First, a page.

If God gives us enough wisdom to decrypt the endocrine and discover hormonal contraception, He sure will give us enough wisdom to use it responsibly as well.

    A knife is not an evil instrument per se. It all depends whether it is at the hands of a carpenter or a mugger.

  4. Intentionally sterilizing the marital act is always morally wrong, no matter who is using it. It is, as I said in this post, an affront to the nature of the marital act as God created it and a gross distortion of the eternal reality that sex is meant to symbolize (Eph 5:21-32). No one is suggesting that women become “breeding machines”. Contraception is not a necessity for avoiding pregnancy. A woman does not ovulate every day of the month and modern methods of natural family planning can determine with almost absolute certainty when a woman is ovulating so that, if a couple has a serious reason for avoiding pregnancy, they can avoid intercourse during that period and take advantage of the natural cycles of infertility to engage in marital intercourse. Unlike birth control this upholds the beauty and sanctity of the female body and the marital act and allows couples to cooperate with God – rather than taking their fertility and the matters of life into their own hands.

    Contraception is to be judged so profoundly unlawful as never to be, for any reason, justified. To think or to say the contrary is equal to maintaining that in human life, situations may arise in which it is lawful not to recognize God as God (JPII, October 10, 1983).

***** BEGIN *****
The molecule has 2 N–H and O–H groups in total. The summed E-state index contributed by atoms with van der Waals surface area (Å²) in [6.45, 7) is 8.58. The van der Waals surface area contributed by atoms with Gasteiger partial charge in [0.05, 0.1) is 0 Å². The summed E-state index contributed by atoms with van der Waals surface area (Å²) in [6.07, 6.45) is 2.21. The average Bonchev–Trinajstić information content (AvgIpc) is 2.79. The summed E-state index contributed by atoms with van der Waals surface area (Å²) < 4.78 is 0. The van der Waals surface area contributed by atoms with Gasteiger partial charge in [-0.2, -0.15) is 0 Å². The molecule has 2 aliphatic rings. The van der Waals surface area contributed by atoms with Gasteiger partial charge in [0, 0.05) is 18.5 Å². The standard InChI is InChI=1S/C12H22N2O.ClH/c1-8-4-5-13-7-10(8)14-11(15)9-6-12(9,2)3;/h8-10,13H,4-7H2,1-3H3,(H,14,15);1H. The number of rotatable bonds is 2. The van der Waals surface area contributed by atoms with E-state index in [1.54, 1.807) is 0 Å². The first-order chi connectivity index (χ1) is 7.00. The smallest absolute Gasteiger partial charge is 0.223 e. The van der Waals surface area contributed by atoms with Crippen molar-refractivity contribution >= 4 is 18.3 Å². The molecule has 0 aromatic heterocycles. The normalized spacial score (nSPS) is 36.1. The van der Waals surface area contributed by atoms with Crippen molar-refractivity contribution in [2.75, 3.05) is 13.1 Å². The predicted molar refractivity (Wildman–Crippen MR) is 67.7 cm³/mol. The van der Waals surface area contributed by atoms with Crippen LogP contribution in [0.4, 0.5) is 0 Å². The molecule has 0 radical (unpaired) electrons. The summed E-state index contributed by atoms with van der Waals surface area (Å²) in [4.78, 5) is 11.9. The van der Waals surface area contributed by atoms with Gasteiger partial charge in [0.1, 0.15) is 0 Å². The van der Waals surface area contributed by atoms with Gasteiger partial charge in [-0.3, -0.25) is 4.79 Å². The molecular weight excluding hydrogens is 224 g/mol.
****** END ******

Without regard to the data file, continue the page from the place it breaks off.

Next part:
To experience the gift of married love while respecting the laws of conception is to acknowledge that one is not the master of the sources of life but rather the minister of the design established by the Creator. Just as man does not have unlimited dominion over his body in general, so also, and with more particular reason, he has no such dominion over his specifically sexual faculties, for these are concerned by their very nature with the generation of life, of which God is the source (Humanae Vitae, 13).

    Fr. Frank Pavone has an excellent column on this: Humanae Vitae, Control, and Fear

  5. “[I]t is never lawful, even for the gravest reasons, to do evil that good may come of it (cf. Romans, 3:8)—in other words, to intend directly something which of its very nature contradicts the moral order, and which must therefore be judged unworthy of man, even though the intention is to protect or promote the welfare of an individual, of a family or of society in general. Consequently, it is a serious error to think that a whole married life of otherwise normal relations can justify sexual intercourse which is deliberately contraceptive and so intrinsically wrong.”–Pope Paul VI, Humanae Vitae, 14